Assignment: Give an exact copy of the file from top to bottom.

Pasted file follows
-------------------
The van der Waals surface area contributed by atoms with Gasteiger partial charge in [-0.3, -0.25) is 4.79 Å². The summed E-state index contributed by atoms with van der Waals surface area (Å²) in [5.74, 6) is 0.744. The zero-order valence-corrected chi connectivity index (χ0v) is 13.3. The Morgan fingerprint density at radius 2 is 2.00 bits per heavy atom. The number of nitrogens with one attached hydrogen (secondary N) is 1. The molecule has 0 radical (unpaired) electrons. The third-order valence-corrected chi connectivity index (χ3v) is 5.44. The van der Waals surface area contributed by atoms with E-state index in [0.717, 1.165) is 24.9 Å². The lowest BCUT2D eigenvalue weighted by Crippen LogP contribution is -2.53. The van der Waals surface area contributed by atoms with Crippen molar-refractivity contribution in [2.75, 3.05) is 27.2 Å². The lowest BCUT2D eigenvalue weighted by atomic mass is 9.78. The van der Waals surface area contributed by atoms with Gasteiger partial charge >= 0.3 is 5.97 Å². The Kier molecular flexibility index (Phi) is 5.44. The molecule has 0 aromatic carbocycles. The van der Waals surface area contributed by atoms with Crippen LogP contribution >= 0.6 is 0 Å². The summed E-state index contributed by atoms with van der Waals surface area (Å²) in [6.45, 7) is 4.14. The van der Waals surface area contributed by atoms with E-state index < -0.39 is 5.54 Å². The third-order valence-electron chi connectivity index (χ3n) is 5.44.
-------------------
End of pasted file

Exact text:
The van der Waals surface area contributed by atoms with Gasteiger partial charge in [-0.3, -0.25) is 4.79 Å². The summed E-state index contributed by atoms with van der Waals surface area (Å²) in [5.74, 6) is 0.744. The zero-order valence-corrected chi connectivity index (χ0v) is 13.3. The Morgan fingerprint density at radius 2 is 2.00 bits per heavy atom. The number of nitrogens with one attached hydrogen (secondary N) is 1. The molecule has 0 radical (unpaired) electrons. The third-order valence-corrected chi connectivity index (χ3v) is 5.44. The van der Waals surface area contributed by atoms with E-state index in [0.717, 1.165) is 24.9 Å². The lowest BCUT2D eigenvalue weighted by Crippen LogP contribution is -2.53. The van der Waals surface area contributed by atoms with Crippen molar-refractivity contribution in [2.75, 3.05) is 27.2 Å². The lowest BCUT2D eigenvalue weighted by atomic mass is 9.78. The van der Waals surface area contributed by atoms with Gasteiger partial charge >= 0.3 is 5.97 Å². The Kier molecular flexibility index (Phi) is 5.44. The molecule has 0 aromatic carbocycles. The van der Waals surface area contributed by atoms with Crippen LogP contribution >= 0.6 is 0 Å². The summed E-state index contributed by atoms with van der Waals surface area (Å²) in [6.45, 7) is 4.14. The van der Waals surface area contributed by atoms with E-state index < -0.39 is 5.54 Å². The third-order valence-electron chi connectivity index (χ3n) is 5.44.